The US Department of Education should be abolished, and the necessary funding and compliance services that constitute the Federal role in public education should be brought back under the Department of Health and Human Services. Except when prevented by statute law (e.g. special education funding), Federal funds for public education should be block-granted to the states, with a prohibition against the state departments of education taking more than 10% of the total as an administrative pass-through cost.
Now, compare this with the website of the Democratic nominee for Congress, Lisa Blunt Rochester. Her website (https://lisabluntrochester.com/issues) doesn’t even list K-12 education as an issue. Instead, Rochester chooses to focus on “Affordable and Accessible Education” (college). This should send up a red flag to educators and parents who are concerned about the whole movement for children to be “career and college ready” starting in pre-school. Rochester skips talking about all of the preliminary schooling and goes directly into affordability of college. Sounds like she is on the same sinking ship with the other educational reformers. Delaware needs help with the deep issues surrounding its K-12 schooling… This should be a priority of any candidate running for Congress!
Conversely, Republican Hans Reigle does mention education reform. His website, http://www.hans2016.com, states the following:
I believe that all children deserve a quality education. Education decisions should be at the state and local level so our schools are accountable to the communities they serve. Our teachers are now teaching to the test and our country will ultimately pay the price. Reducing federal bureaucracy will allow parents and communities to find the best solutions suited to the children in their local area.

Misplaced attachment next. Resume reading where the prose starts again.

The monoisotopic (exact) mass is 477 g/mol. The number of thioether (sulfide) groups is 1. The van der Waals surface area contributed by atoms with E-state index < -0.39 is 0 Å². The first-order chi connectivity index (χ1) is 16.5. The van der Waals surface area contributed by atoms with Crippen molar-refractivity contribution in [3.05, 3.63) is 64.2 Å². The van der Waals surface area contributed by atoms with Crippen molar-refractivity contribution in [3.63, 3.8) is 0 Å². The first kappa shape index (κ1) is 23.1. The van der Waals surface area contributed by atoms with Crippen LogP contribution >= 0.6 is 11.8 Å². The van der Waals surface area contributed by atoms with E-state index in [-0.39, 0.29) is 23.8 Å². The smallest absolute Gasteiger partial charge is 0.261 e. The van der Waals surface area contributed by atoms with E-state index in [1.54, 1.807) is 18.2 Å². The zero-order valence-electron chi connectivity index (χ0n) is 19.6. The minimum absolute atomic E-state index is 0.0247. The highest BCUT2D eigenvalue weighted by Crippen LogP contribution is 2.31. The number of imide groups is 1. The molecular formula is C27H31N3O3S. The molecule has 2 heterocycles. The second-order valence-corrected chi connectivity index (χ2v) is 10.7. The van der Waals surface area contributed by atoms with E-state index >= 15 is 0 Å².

College is not for everyone. Many successful people never went to college. I disagree with the plan to provide every high school graduate with two years of community college education. The plan itself is noble; however there are not enough resources to pay for it. Spending $60 billion over the next ten years is another burden on our already strained national budget. We need to focus on fixing programs already in place instead of creating new ones. Not everyone needs to attend college to earn a decent wage. There is a huge need for skilled individuals in the construction and trade fields. Many of the educational benefits of community college can be learned with improved high school curricula.
As provisions of Obamacare become law, there will be fewer dollars available to our public universities and schools. Education budgets will have to compete with other budget items to make up the difference. The Affordable Care Act and the way it is currently written is one of the reasons for the rise in college tuition costs and this issue needs to be addressed now.
Reigle’s ideas about education reform are not to be condemned. However, he fails to mention a plan to implement his ideas.
Scott Gesty is the only candidate that has part of the plan figured out. With the exception of funding special education, which is mandated by federal law, Scott wants to abolish the US Department of Education and wants the necessary funding and compliance services brought back under the Department of Health and Human Services. This is an excellent plan to combat federal overreach in education!
The blogger for Exceptional Delaware has also posted a well-written endorsement for Scott Gesty. If you haven’t read it, I encourage you to do so: https://exceptionaldelaware.wordpress.com/2016/08/31/exceptional-delaware-endorses-scott-gesty-for-congress/
In conclusion, Educators to the Rescue is proud to endorse another Libertarian:
In Delaware, Scott Gesty takes the “guesswork” out of voting! Educators need to unite behind this man with a plan for giving control of education back to districts, schools, teachers, and parents.
VOTE GESTY FOR CONGRESS!